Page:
Remote working is a highly sought after perk. So much so, that 78% of employees report being willing to take a pay cut in exchange. Yet, many businesses have resisted it… until COVID-19 forced their hand.
With most of the world now on lockdown, we've all had to accept remote working as the new normal. But while this has its benefits — remote working slashes overhead and makes for happier, more productive employees — it also creates unique challenges, particularly if you operate in a regulated industry.
Recently, we hosted a webinar in which GRC expert Michael Rasmussen discussed how you can make sure you stay compliant in a crisis when you can't have your staff under one roof.
Here's a rundown of the key learnings.
Culture is key
Remote working creates two main compliance issues.
Firstly, regulations change and evolve continually in response to the environment. In the wake of the Covid-19 pandemic, regulators have issued a slew of updates, ranging from guidelines on key workers, to business continuity planning and cybersecurity measures.
The rapid pace of change is challenging at the best of times. You'll now need to find ways to stay compliant while also managing the pandemic's economic impact and with most of your staff working off-site.
Secondly, even where regulations haven't changed, operations probably have.
Every last detail of the way you do business — from staff working patterns down to online security and day-to-day interactions between colleagues — has been disrupted, creating new risks in the process. How do you manage these risks and make sure there's proper oversight, when your teams are spread every which way?
Clearly, culture has never been more important. As Rasmussen puts it:
"To stay in control and safeguard your business' integrity, your employees have to understand what is expected of them and how they should behave. This can only happen if there's an open channel of communication between the leadership team and the rest of the organisation."
Put simply, to ensure your business is resilient, compliance and accountability have to start from the top down.
It's all connected
Physicist Fritjof Capra once said:
"The more we study the major problems of our time, the more we come to realise that they cannot be understood in isolation. They are systemic problems, which means that they are interconnected and interdependent."
Capra was talking about biological ecosystems. But his statement also aptly describes how regulated businesses have to operate in this brave new world.
"Compliance has many moving parts. The compliance department is often focused on the organisation's code of conduct and other big ticket issues. But there's a lot more to compliance than this — for example privacy, security, and human resources issues such as what constitutes harassment in a remote working environment."
With this in mind, collaboration is key.
Different departments need to find ways to come together and push out a singular view, or there'll be chaos and confusion. This means collectively identifying risks, working out what is acceptable and appropriate behaviour, and communicating expectations in a way that leaves no doubt or differing interpretations.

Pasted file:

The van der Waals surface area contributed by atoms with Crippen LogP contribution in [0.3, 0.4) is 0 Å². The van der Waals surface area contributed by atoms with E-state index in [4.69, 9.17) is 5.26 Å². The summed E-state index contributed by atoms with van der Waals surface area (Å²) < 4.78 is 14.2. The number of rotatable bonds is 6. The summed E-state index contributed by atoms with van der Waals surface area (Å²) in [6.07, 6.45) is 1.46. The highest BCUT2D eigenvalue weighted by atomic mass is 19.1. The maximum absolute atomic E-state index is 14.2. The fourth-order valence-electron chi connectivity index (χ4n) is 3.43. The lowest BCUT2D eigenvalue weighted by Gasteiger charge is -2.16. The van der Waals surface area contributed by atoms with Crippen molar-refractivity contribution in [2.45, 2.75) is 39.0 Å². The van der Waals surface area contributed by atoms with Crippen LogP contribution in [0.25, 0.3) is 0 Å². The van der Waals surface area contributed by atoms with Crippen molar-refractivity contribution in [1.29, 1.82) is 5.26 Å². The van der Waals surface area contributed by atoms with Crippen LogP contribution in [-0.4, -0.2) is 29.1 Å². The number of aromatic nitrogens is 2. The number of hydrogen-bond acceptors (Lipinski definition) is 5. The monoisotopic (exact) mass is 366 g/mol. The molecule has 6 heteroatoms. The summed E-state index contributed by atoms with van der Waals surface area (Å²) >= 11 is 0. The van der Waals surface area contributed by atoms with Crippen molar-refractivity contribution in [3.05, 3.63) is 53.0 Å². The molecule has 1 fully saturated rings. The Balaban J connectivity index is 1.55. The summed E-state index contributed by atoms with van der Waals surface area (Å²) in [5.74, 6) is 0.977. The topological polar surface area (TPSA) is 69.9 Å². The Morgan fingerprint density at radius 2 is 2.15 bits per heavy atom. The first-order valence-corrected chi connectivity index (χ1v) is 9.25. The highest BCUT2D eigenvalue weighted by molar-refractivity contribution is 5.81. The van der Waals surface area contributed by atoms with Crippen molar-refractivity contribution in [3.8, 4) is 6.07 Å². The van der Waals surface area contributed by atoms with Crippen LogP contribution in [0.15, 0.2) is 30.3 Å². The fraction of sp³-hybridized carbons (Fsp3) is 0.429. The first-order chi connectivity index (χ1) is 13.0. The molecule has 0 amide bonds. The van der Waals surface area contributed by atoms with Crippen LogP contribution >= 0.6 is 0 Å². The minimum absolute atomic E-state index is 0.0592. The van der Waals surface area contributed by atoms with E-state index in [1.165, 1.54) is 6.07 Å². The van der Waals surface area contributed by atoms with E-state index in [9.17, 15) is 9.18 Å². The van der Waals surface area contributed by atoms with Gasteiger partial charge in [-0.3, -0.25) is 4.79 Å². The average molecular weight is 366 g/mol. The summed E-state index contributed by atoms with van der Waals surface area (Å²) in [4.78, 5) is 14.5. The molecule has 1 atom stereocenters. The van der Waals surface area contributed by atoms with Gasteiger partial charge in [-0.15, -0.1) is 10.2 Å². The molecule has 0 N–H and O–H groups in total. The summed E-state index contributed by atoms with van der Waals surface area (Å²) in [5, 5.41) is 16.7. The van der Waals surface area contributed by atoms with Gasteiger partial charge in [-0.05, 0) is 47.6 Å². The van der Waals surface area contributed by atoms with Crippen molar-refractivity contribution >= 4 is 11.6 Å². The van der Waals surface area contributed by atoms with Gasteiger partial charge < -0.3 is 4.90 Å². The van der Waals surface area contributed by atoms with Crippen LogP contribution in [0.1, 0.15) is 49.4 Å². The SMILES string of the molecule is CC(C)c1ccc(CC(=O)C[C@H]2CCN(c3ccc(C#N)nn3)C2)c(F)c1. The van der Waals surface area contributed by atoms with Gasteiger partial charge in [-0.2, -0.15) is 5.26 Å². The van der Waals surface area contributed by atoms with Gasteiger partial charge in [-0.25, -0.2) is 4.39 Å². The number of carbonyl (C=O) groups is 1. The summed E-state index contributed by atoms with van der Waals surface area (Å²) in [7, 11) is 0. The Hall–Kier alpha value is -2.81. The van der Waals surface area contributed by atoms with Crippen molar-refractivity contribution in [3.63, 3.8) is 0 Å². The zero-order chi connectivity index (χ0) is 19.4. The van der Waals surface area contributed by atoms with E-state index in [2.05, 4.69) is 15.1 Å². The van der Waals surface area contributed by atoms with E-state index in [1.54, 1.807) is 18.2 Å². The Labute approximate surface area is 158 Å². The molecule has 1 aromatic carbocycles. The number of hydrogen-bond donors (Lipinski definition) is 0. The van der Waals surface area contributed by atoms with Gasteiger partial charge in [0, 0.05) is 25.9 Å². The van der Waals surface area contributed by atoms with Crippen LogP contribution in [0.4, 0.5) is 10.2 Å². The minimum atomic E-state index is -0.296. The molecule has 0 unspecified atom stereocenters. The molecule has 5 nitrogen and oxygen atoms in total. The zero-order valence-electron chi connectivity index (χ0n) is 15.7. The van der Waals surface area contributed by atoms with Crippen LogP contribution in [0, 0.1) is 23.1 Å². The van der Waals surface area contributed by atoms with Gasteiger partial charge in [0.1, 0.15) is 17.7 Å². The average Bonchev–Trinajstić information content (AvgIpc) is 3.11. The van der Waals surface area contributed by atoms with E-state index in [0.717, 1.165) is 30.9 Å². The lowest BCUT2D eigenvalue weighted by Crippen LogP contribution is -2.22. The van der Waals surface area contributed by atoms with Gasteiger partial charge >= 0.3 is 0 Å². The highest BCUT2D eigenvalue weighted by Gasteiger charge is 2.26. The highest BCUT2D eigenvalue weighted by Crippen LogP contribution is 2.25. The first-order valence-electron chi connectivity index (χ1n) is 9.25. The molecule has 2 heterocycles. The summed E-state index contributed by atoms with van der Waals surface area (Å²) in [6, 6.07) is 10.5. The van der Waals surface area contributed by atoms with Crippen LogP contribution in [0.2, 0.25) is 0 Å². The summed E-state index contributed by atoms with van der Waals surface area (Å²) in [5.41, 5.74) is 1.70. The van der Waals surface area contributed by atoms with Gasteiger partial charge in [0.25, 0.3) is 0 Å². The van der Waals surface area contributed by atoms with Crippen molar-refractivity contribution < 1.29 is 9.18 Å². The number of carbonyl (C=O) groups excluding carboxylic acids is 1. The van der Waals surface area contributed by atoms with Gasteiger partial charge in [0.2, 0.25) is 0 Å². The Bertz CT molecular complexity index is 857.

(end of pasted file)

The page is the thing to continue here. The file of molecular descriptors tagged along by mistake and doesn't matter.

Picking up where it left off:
The role of tech
As a GRC advisor, Rasmussen notes that one of the biggest issues he sees in organisations is "too many people sending too many messages in too many ways." This creates inconsistencies in language, style, and messaging, which make it harder to maintain a culture of compliance and integrity.
In the age of remote working — and faced with a constantly evolving crisis — this won't wash. To make sure you stay compliant, you need to be more agile
"There are three lines of defence you have to deploy to make sure you're compliant. Firstly, everyone needs to be aware of the rules and follow them. Secondly, those rules need to be appropriately written, and effectively managed and monitored. And thirdly, you need audit and assurance. Are your policies appropriate? Is everyone complying?"
At the moment, things are changing day-to-day. So you can't achieve all three using manual processes. Docs, spreadsheets, and emails create a mountain of paperwork that hinders compliance instead of helping it along."
A better option is to use tech to centralise your data. Creating a common portal that integrates with your other systems will make it easier to respond quickly to change, and push out common processes and consistent information your staff can access with ease.
Bringing it all together
It goes without saying, but your organisation's policies should be at the heart of everything you do.
Your policies spell out your organisation's legal, statutory, regulatory, and contractual requirements. And more importantly, they help, define, develop, and guide your culture. So, at this time of rapid change, it's crucial that you review them regularly to make sure they stay relevant and aligned with your mission, vision, and values.
As Rasmussen puts it:
"There can't be a strong culture of compliance if you don't have strong policies. Policies help guide and direct an organisation, and promote consistency and accountability."
Ultimately, those are the essential ingredients for remote working to succeed and your organisation to come out of this crisis stronger, more focused, and more resilient than ever.
Want more insights about strengthening your organisation's compliance when working remotely?
Access the full webinar, How to maintain a strong culture of compliance when working remotely, here.